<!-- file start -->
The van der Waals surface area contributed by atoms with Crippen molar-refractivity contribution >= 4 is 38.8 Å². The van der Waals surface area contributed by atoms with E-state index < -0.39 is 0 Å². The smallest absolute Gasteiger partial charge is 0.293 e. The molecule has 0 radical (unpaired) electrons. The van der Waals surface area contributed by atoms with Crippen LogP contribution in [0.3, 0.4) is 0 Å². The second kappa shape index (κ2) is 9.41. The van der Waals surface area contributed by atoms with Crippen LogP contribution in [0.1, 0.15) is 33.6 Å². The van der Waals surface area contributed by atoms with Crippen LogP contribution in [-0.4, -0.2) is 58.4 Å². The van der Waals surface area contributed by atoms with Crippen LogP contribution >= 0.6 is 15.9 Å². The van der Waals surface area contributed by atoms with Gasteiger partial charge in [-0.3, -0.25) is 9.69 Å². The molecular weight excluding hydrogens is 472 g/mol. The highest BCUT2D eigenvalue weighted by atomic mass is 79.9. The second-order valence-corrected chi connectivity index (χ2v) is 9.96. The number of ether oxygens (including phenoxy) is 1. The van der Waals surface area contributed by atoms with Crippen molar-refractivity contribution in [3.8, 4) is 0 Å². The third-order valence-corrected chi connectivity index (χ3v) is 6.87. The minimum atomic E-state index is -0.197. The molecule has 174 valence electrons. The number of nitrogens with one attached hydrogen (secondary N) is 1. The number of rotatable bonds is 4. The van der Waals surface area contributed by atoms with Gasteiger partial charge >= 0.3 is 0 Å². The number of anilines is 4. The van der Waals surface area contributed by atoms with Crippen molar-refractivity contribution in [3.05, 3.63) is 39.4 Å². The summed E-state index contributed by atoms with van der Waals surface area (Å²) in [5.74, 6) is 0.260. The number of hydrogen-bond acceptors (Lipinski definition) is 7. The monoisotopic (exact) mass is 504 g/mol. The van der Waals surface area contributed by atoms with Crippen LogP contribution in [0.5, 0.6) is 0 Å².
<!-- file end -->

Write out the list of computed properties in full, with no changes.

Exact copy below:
The van der Waals surface area contributed by atoms with Crippen molar-refractivity contribution >= 4 is 38.8 Å². The van der Waals surface area contributed by atoms with E-state index < -0.39 is 0 Å². The smallest absolute Gasteiger partial charge is 0.293 e. The molecule has 0 radical (unpaired) electrons. The van der Waals surface area contributed by atoms with Crippen LogP contribution in [0.3, 0.4) is 0 Å². The second kappa shape index (κ2) is 9.41. The van der Waals surface area contributed by atoms with Crippen LogP contribution in [0.1, 0.15) is 33.6 Å². The van der Waals surface area contributed by atoms with Crippen LogP contribution in [-0.4, -0.2) is 58.4 Å². The van der Waals surface area contributed by atoms with Crippen LogP contribution >= 0.6 is 15.9 Å². The van der Waals surface area contributed by atoms with Gasteiger partial charge in [-0.3, -0.25) is 9.69 Å². The molecular weight excluding hydrogens is 472 g/mol. The highest BCUT2D eigenvalue weighted by atomic mass is 79.9. The second-order valence-corrected chi connectivity index (χ2v) is 9.96. The number of ether oxygens (including phenoxy) is 1. The van der Waals surface area contributed by atoms with Crippen molar-refractivity contribution in [3.8, 4) is 0 Å². The third-order valence-corrected chi connectivity index (χ3v) is 6.87. The minimum atomic E-state index is -0.197. The molecule has 174 valence electrons. The number of nitrogens with one attached hydrogen (secondary N) is 1. The number of rotatable bonds is 4. The van der Waals surface area contributed by atoms with Gasteiger partial charge >= 0.3 is 0 Å². The number of anilines is 4. The van der Waals surface area contributed by atoms with Crippen molar-refractivity contribution in [3.05, 3.63) is 39.4 Å². The summed E-state index contributed by atoms with van der Waals surface area (Å²) in [5.74, 6) is 0.260. The number of hydrogen-bond acceptors (Lipinski definition) is 7. The monoisotopic (exact) mass is 504 g/mol. The van der Waals surface area contributed by atoms with Crippen LogP contribution in [0.5, 0.6) is 0 Å².